Actress Kate McKinnon, who stars in the upcoming Barbie movie, recently explained the film is “about how gender roles deny people half their humanity.”

Kate McKinnon as Weird Barbie in Barbie (2023), Warner Bros. Pictures

McKinnon’s comments came amid an interview alongside fellow actresses Margot Robbie, America Ferrera, and Issa Rae with Fandango correspondent Naz Perez.

Perez began the interview asking Robbie to provide some more details about her comments to BAFTA where she revealed her first reaction to the Barbie script was, “The first time I read the Barbie script, my reaction was, ‘Ah! This is so good. What a shame it will never see the light of day. Because they are never going to let us make this movie.”

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Robbie said, “I thought exactly like, ‘This is genius and they’re never going to let us make it. What a shame. This is all going to go to waste.’ Just because I think it’s a little more unexpected. It’s not just that the movie is unexpected, I think it’s like Greta kind of pushes it in directions that I didn’t think they would let us go in and I think a big part of that was acknowledging the things that people find problematic about Barbie as well as the things that people love about Barbie.”

“And to be able to do both whilst also kind of having a relevant conversation about where the world is today and then also be acknowledging like this long 60+ year history,” she continued. “It’s just a lot of things to do at once and she does it so deftly and ultimately the whole experience is still fun. Like it’s so fun and weirdly emotional.”

“And at the end of it all, you’re not even really thinking about a doll you’re thinking about what it means to be alive in the world and it gets unexpectedly deep,” Robbie explained.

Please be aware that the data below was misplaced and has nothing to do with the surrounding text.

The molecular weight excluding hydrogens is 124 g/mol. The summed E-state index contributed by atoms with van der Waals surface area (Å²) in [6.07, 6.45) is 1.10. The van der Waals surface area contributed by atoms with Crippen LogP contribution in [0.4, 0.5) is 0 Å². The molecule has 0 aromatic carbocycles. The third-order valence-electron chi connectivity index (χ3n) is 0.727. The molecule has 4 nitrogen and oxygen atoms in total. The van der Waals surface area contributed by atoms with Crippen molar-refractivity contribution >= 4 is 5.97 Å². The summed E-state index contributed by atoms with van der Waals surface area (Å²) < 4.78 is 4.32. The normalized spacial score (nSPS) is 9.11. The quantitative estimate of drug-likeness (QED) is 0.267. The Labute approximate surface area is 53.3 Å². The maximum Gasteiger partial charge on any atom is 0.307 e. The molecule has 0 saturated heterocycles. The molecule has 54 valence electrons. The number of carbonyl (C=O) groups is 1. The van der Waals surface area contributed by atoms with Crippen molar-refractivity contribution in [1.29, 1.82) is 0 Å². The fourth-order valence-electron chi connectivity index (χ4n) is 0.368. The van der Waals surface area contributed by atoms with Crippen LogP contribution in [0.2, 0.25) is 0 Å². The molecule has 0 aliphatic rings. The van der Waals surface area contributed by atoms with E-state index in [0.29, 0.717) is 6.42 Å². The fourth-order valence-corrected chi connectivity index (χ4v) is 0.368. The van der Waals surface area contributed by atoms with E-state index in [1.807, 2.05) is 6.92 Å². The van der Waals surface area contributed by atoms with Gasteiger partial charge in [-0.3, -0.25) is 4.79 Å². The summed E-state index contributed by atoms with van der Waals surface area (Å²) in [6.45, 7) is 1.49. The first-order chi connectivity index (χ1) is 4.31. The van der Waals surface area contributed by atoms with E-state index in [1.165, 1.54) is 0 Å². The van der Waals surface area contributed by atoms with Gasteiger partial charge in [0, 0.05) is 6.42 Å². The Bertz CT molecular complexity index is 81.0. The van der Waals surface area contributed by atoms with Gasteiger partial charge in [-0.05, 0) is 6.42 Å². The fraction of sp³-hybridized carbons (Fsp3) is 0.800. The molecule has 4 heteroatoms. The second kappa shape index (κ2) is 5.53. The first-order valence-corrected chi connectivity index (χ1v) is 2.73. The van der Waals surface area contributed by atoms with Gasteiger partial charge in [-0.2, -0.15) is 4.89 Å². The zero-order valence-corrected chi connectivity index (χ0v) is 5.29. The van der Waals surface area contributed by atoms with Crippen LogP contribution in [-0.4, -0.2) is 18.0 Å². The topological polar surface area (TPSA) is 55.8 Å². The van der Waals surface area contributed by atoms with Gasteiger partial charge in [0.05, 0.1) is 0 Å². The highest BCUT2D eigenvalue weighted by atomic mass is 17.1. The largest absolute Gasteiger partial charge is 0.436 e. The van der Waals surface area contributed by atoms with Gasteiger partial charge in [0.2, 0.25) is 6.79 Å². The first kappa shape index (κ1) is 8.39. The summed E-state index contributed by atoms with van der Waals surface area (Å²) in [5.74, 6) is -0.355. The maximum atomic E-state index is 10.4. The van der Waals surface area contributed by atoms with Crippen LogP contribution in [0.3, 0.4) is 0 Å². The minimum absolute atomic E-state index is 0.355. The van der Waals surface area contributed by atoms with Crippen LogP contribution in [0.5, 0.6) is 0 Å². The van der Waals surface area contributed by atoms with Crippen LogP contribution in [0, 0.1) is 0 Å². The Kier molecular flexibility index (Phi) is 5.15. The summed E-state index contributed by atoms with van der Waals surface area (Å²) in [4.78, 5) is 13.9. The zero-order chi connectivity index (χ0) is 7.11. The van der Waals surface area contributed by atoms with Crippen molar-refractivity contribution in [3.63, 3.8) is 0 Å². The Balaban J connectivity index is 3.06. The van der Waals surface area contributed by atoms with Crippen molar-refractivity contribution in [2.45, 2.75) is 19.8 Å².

robbie barbie

Margot Robbie as Barbie in Barbie Trailer (2023), Warner Bros. Pictures

Robbie then shared, “The reason I didn’t think they’d let us make it, honestly, is because the Mattel CEO is like a main character, Mattel itself is a character, and I just thought, ‘They’re never going to agree to this.'”

“And then there was a lot of jokes in there that I was like, ‘They’re not going to let us get away with that.’ But they did,” she concluded.

Issa Rae as President Barbie in Barbie (2023), Warner Bros. Pictures

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Later in the interview when the discussion turned toward how they identify a Ken, Issa Rae said, “I think a Ken for me is just kind of there. I think a Ken is just a great accessory. That’s what I loved about Greta’s imagining of Barbie is that the Ken’s are just supplemental characters to these Barbies while Barbies can do everything Kens are there to kind of support and don’t necessarily have their own story.”

She added, “And I think that’s not necessarily a negative thing. It’s incredibly strong for men to be in supportive roles and to support the greatness that is women/Barbie.”

Kate McKinnon as Weird Barbie in Barbie (2023), Warner Bros. Pictures

Kate McKinnon then revealed the script is “about how like gender roles deny people half their humanity and how like we need to just like be ourselves and it’s a like a very powerful message.”

When attempting to explain how she identifies a Ken she said, “And so like I spot a Ken, everyone’s themselves, you know.”

Margot Robbie as Barbie in Barbie (2023), Warner Bros. Pictures

Barbie arrives in theaters on July 21st. It is directed by Greta Gerwig.

What do you make of the comments made by Robbie, Rae, and McKinnon?

NEXT: Amy Schumer Explains She Dropped Out Of Original Barbie Movie Because It Was Not Feminist And Cool Enough

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    John F. Trent
    Founder and Editor-in-Chief

    John is the Editor-in-Chief here at Bounding Into Comics. He is a massive Washington Capitals fan, lover of history, and likes to dabble in economics and philosophy.